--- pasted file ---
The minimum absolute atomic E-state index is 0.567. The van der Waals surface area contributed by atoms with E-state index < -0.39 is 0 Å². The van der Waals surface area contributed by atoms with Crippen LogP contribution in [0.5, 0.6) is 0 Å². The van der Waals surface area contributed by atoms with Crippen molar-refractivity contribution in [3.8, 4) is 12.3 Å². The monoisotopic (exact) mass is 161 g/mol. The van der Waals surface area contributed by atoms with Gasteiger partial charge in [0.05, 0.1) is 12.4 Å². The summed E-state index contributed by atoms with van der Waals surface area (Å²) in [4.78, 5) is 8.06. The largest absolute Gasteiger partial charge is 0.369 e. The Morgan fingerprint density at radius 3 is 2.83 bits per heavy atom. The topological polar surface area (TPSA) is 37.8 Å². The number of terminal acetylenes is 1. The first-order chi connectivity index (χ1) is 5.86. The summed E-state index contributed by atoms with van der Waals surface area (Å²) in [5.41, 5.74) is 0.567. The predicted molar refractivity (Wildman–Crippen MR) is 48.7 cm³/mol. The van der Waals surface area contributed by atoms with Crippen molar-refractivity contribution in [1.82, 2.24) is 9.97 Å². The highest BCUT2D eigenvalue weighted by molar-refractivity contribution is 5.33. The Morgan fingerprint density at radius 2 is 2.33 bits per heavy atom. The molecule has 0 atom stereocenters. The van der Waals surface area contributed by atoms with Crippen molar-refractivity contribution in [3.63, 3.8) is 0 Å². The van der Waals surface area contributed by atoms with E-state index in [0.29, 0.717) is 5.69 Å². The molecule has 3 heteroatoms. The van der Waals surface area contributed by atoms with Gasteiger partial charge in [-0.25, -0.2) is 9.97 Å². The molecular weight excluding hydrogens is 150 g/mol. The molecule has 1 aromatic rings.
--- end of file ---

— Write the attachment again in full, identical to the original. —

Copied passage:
The minimum absolute atomic E-state index is 0.567. The van der Waals surface area contributed by atoms with E-state index < -0.39 is 0 Å². The van der Waals surface area contributed by atoms with Crippen LogP contribution in [0.5, 0.6) is 0 Å². The van der Waals surface area contributed by atoms with Crippen molar-refractivity contribution in [3.8, 4) is 12.3 Å². The monoisotopic (exact) mass is 161 g/mol. The van der Waals surface area contributed by atoms with Gasteiger partial charge in [0.05, 0.1) is 12.4 Å². The summed E-state index contributed by atoms with van der Waals surface area (Å²) in [4.78, 5) is 8.06. The largest absolute Gasteiger partial charge is 0.369 e. The Morgan fingerprint density at radius 3 is 2.83 bits per heavy atom. The topological polar surface area (TPSA) is 37.8 Å². The number of terminal acetylenes is 1. The first-order chi connectivity index (χ1) is 5.86. The summed E-state index contributed by atoms with van der Waals surface area (Å²) in [5.41, 5.74) is 0.567. The predicted molar refractivity (Wildman–Crippen MR) is 48.7 cm³/mol. The van der Waals surface area contributed by atoms with Crippen molar-refractivity contribution in [1.82, 2.24) is 9.97 Å². The highest BCUT2D eigenvalue weighted by molar-refractivity contribution is 5.33. The Morgan fingerprint density at radius 2 is 2.33 bits per heavy atom. The molecule has 0 atom stereocenters. The van der Waals surface area contributed by atoms with Crippen molar-refractivity contribution in [3.63, 3.8) is 0 Å². The van der Waals surface area contributed by atoms with E-state index in [0.29, 0.717) is 5.69 Å². The molecule has 3 heteroatoms. The van der Waals surface area contributed by atoms with Gasteiger partial charge in [-0.25, -0.2) is 9.97 Å². The molecular weight excluding hydrogens is 150 g/mol. The molecule has 1 aromatic rings.